On February 27, 2018 Boehringer Ingelheim hosted the second annual Boehringer Ingelheim San Diego innovation prize at BioLabs San Diego in Campus Point.
Nine local startup companies participated and presented their work. The coveted price was free lab space for a year at BioLabs. Upon checking in, the attendees were given “cash” to invest in these companies. They were then encouraged to review the posters, talk with the presenters, and invest their millions while networking and snacking on delicious food and wine.
The nine competing companies were Epitracker, Biosortia, Invirsa, AITx, Meditope, Spinogenix, Persephone, JAAN, and PercepTx. The three companies that received the most cash from the investors had the opportunity to give a five-minute presentation after which a panel of judges selected the golden ticket winner.
Before the presentations by the competing companies, Imran Nasrullah from the business development unit of BI in Boston kicked off the event by introducing the panel discussion, which was moderated by Martin Heidecker of BI. The panelists were: Court Turner (Accelerator Life Science Partners), Susie Harborth (BioInnovation Fund), Jayson Punwani (Takeda Ventures), and Eric Henrickson (IHSV-Inc).
All panelists invest in early stage companies; Marvin asked them to define what early means for them. For Curt and Eric, early could be just an idea – or a crazy idea – coming from academia. Takeda invests in preclinical-stage companies that focus on the therapeutic areas that Takeda itself is working on. Takeda is interested in companies that have demonstrated efficacy in at least one well-validated animal model. Suzie invests in companies that are more advanced and are 2 or 3 years away from testing their lead compound in the clinic.
The second question was, how do you make an investment decision? All the panelists agreed that, although there is no secret formula, the entrepreneur worth investing in should have passion, grits, drive, and has to be totally devoted to his or her company. Eric does not like people who are arrogant and do not welcome advice. Although Jayson agreed, he also acknowledged that early-stage CEOs cannot please everybody: initially, they need to listen and take advice, but eventually they need to take the path that they think is best. Curt stressed the importance of focusing on the scientific experiments that make sense from a business perspective. A CEO coming from academia needs to let go of academic curiosity and focus on what a pharma company is going to be interested in. You need to have a good story but also your own data to back it up.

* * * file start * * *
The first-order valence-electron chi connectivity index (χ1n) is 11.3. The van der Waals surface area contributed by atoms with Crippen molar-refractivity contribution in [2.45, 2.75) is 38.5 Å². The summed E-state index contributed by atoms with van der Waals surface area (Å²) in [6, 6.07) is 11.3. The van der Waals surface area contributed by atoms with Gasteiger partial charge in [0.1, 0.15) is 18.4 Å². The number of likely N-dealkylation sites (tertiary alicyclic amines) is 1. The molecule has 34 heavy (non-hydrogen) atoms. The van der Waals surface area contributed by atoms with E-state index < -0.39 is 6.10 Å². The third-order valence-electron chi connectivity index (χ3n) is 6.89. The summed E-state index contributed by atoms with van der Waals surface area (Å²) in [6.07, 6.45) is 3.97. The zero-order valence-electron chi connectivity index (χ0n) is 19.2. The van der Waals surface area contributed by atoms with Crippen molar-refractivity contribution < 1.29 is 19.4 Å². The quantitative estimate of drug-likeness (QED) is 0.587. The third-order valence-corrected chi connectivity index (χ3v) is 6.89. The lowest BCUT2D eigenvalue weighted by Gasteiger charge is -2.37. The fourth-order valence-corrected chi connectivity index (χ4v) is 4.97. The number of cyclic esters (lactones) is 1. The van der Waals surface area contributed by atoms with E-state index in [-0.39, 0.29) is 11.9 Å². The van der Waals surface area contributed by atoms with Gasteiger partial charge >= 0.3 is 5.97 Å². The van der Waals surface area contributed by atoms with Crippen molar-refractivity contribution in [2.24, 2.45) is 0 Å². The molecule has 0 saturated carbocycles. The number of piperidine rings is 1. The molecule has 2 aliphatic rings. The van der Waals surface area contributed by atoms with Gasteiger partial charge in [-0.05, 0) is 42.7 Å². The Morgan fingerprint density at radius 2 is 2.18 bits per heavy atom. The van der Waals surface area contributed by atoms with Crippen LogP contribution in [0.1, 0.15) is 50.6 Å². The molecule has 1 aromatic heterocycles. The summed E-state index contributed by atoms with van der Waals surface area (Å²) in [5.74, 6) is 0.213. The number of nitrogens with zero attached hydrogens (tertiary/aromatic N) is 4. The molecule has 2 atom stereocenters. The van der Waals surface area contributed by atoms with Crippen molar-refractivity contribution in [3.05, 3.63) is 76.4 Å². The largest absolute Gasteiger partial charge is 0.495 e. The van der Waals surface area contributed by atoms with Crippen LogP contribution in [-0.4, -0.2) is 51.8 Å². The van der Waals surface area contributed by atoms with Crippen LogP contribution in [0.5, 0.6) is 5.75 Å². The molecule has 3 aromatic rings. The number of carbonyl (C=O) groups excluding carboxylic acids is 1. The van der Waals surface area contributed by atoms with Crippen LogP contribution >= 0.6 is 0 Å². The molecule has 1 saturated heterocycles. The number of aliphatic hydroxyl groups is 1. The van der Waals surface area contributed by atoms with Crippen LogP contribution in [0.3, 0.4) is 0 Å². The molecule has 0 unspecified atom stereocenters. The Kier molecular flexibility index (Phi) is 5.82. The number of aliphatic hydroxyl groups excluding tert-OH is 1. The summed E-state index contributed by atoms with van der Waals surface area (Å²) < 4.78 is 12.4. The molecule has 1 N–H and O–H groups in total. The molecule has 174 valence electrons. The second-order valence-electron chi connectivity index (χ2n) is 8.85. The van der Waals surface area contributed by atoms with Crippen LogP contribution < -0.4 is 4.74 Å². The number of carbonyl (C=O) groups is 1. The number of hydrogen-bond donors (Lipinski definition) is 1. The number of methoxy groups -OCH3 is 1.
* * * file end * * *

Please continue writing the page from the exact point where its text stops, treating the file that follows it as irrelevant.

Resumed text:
The San Diego life science sector is interesting to investors because of its focus on early stage companies, the collaborative nature of the community, as well as the opportunity to find hidden talent and innovation.
After the panel discussion, Imran Nasrullah announced the top 3 companies, and Epitrack, JAAN, and Persephoen gave their 5-minute pitches to convince the judges that they deserved the prize. Court Turner and Martin Heidecker were joined by the other judges: Paola Casarosa, Global Head of BD&L of Boehringer Ingelheim Pharmaceuticals, Zachary Hornby, COO of Ignyta, Inc., and Miguel de los Rios, CEO of Rift Biotherapeutics.
By studying dolphins, Epitracker has discovered molecules for cardiometabolic disease, dementia, senescence, and skin repair. JAAN’s most advanced program, which started at the Salk Institute, targets ischemic heart disease by using a microRNA inhibitor that has been shown to regenerate heart tissue in zebrafish. Finally, Persephone is developing a cocktail of gut bacteria that has the potential to restore the normal gut microbiome and, consequently, increase the responsiveness of patients with cancer to checkpoint inhibitors, such as PD-L1 inhibitors.
And the golden ticket went to Stephanie Venn-Watson of Epitracker!